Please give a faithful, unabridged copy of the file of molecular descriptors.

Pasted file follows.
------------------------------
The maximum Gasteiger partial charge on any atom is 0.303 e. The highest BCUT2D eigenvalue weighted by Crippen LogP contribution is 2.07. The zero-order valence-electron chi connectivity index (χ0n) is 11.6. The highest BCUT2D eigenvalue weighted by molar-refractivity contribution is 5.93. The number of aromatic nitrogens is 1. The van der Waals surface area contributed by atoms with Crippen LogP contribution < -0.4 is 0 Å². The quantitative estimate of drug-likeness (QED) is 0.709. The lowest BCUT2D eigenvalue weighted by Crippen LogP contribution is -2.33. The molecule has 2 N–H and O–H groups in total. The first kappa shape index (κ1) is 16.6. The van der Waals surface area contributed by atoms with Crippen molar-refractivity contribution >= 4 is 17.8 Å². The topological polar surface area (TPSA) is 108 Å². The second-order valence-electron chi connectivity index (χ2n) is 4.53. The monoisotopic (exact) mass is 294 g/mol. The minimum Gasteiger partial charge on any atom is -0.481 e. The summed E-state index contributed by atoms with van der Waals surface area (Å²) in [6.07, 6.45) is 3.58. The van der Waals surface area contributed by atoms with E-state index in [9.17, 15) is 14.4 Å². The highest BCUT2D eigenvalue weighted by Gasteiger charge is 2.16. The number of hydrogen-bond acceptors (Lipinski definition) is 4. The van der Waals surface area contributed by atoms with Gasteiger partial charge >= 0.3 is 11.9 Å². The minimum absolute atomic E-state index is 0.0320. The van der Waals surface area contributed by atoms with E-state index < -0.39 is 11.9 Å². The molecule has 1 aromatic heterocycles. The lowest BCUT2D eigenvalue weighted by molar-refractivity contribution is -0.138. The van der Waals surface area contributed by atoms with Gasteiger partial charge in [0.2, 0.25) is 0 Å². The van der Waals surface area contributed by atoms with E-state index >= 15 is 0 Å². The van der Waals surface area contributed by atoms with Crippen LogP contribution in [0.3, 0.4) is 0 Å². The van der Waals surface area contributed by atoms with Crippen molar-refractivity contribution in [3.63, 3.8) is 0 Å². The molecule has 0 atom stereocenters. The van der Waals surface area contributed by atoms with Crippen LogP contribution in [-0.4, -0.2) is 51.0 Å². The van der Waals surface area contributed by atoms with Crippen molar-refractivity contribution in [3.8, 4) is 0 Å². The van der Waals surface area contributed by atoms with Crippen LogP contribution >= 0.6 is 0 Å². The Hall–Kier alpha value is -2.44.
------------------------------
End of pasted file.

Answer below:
The maximum Gasteiger partial charge on any atom is 0.303 e. The highest BCUT2D eigenvalue weighted by Crippen LogP contribution is 2.07. The zero-order valence-electron chi connectivity index (χ0n) is 11.6. The highest BCUT2D eigenvalue weighted by molar-refractivity contribution is 5.93. The number of aromatic nitrogens is 1. The van der Waals surface area contributed by atoms with Crippen LogP contribution < -0.4 is 0 Å². The quantitative estimate of drug-likeness (QED) is 0.709. The lowest BCUT2D eigenvalue weighted by Crippen LogP contribution is -2.33. The molecule has 2 N–H and O–H groups in total. The first kappa shape index (κ1) is 16.6. The van der Waals surface area contributed by atoms with Crippen molar-refractivity contribution >= 4 is 17.8 Å². The topological polar surface area (TPSA) is 108 Å². The second-order valence-electron chi connectivity index (χ2n) is 4.53. The monoisotopic (exact) mass is 294 g/mol. The minimum Gasteiger partial charge on any atom is -0.481 e. The summed E-state index contributed by atoms with van der Waals surface area (Å²) in [6.07, 6.45) is 3.58. The van der Waals surface area contributed by atoms with E-state index in [9.17, 15) is 14.4 Å². The highest BCUT2D eigenvalue weighted by Gasteiger charge is 2.16. The number of hydrogen-bond acceptors (Lipinski definition) is 4. The van der Waals surface area contributed by atoms with Gasteiger partial charge >= 0.3 is 11.9 Å². The minimum absolute atomic E-state index is 0.0320. The van der Waals surface area contributed by atoms with E-state index < -0.39 is 11.9 Å². The molecule has 1 aromatic heterocycles. The lowest BCUT2D eigenvalue weighted by molar-refractivity contribution is -0.138. The van der Waals surface area contributed by atoms with Gasteiger partial charge in [0.2, 0.25) is 0 Å². The van der Waals surface area contributed by atoms with E-state index >= 15 is 0 Å². The van der Waals surface area contributed by atoms with Crippen LogP contribution in [0.3, 0.4) is 0 Å². The van der Waals surface area contributed by atoms with Crippen molar-refractivity contribution in [3.63, 3.8) is 0 Å². The molecule has 0 atom stereocenters. The van der Waals surface area contributed by atoms with Crippen LogP contribution in [-0.4, -0.2) is 51.0 Å². The van der Waals surface area contributed by atoms with Crippen molar-refractivity contribution in [3.8, 4) is 0 Å². The van der Waals surface area contributed by atoms with Crippen LogP contribution >= 0.6 is 0 Å². The Hall–Kier alpha value is -2.44.